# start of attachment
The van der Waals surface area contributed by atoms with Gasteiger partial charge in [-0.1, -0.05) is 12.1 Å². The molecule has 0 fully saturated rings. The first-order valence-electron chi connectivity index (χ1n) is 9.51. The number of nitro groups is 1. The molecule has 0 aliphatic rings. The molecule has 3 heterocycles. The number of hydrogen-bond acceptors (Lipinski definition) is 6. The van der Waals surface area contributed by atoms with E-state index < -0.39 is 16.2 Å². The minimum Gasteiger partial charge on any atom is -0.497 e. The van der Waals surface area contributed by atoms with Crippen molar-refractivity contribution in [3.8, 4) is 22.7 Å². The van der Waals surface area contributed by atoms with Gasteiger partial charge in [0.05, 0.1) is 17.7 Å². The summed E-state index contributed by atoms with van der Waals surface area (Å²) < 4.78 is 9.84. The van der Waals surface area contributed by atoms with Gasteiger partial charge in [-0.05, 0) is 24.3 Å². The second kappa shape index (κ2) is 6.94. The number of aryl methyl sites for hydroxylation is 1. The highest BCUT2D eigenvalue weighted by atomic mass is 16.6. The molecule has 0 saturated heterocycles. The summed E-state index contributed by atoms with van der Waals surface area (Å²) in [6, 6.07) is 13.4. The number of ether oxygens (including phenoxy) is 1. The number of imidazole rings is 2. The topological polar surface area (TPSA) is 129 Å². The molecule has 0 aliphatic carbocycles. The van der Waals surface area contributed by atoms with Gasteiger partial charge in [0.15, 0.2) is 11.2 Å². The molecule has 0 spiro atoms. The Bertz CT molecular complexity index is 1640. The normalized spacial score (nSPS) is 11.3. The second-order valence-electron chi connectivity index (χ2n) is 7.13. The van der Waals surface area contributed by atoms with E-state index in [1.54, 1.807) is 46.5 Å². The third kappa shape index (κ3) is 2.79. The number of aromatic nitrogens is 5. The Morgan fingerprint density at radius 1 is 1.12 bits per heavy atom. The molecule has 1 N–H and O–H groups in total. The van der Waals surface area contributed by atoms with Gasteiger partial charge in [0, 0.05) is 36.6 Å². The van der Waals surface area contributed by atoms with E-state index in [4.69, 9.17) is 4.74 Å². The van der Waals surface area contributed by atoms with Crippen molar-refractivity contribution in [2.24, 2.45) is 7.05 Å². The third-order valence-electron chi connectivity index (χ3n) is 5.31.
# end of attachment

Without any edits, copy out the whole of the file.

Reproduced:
The van der Waals surface area contributed by atoms with Gasteiger partial charge in [-0.1, -0.05) is 12.1 Å². The molecule has 0 fully saturated rings. The first-order valence-electron chi connectivity index (χ1n) is 9.51. The number of nitro groups is 1. The molecule has 0 aliphatic rings. The molecule has 3 heterocycles. The number of hydrogen-bond acceptors (Lipinski definition) is 6. The van der Waals surface area contributed by atoms with E-state index < -0.39 is 16.2 Å². The minimum Gasteiger partial charge on any atom is -0.497 e. The van der Waals surface area contributed by atoms with Crippen molar-refractivity contribution in [3.8, 4) is 22.7 Å². The van der Waals surface area contributed by atoms with Gasteiger partial charge in [0.05, 0.1) is 17.7 Å². The summed E-state index contributed by atoms with van der Waals surface area (Å²) < 4.78 is 9.84. The van der Waals surface area contributed by atoms with Gasteiger partial charge in [-0.05, 0) is 24.3 Å². The second kappa shape index (κ2) is 6.94. The number of aryl methyl sites for hydroxylation is 1. The highest BCUT2D eigenvalue weighted by atomic mass is 16.6. The molecule has 0 saturated heterocycles. The summed E-state index contributed by atoms with van der Waals surface area (Å²) in [6, 6.07) is 13.4. The number of ether oxygens (including phenoxy) is 1. The number of imidazole rings is 2. The topological polar surface area (TPSA) is 129 Å². The molecule has 0 aliphatic carbocycles. The van der Waals surface area contributed by atoms with Gasteiger partial charge in [0.15, 0.2) is 11.2 Å². The molecule has 0 spiro atoms. The Bertz CT molecular complexity index is 1640. The normalized spacial score (nSPS) is 11.3. The second-order valence-electron chi connectivity index (χ2n) is 7.13. The van der Waals surface area contributed by atoms with E-state index in [1.54, 1.807) is 46.5 Å². The third kappa shape index (κ3) is 2.79. The number of aromatic nitrogens is 5. The Morgan fingerprint density at radius 1 is 1.12 bits per heavy atom. The molecule has 1 N–H and O–H groups in total. The van der Waals surface area contributed by atoms with Gasteiger partial charge in [0, 0.05) is 36.6 Å². The van der Waals surface area contributed by atoms with E-state index in [4.69, 9.17) is 4.74 Å². The van der Waals surface area contributed by atoms with Crippen molar-refractivity contribution in [2.24, 2.45) is 7.05 Å². The third-order valence-electron chi connectivity index (χ3n) is 5.31.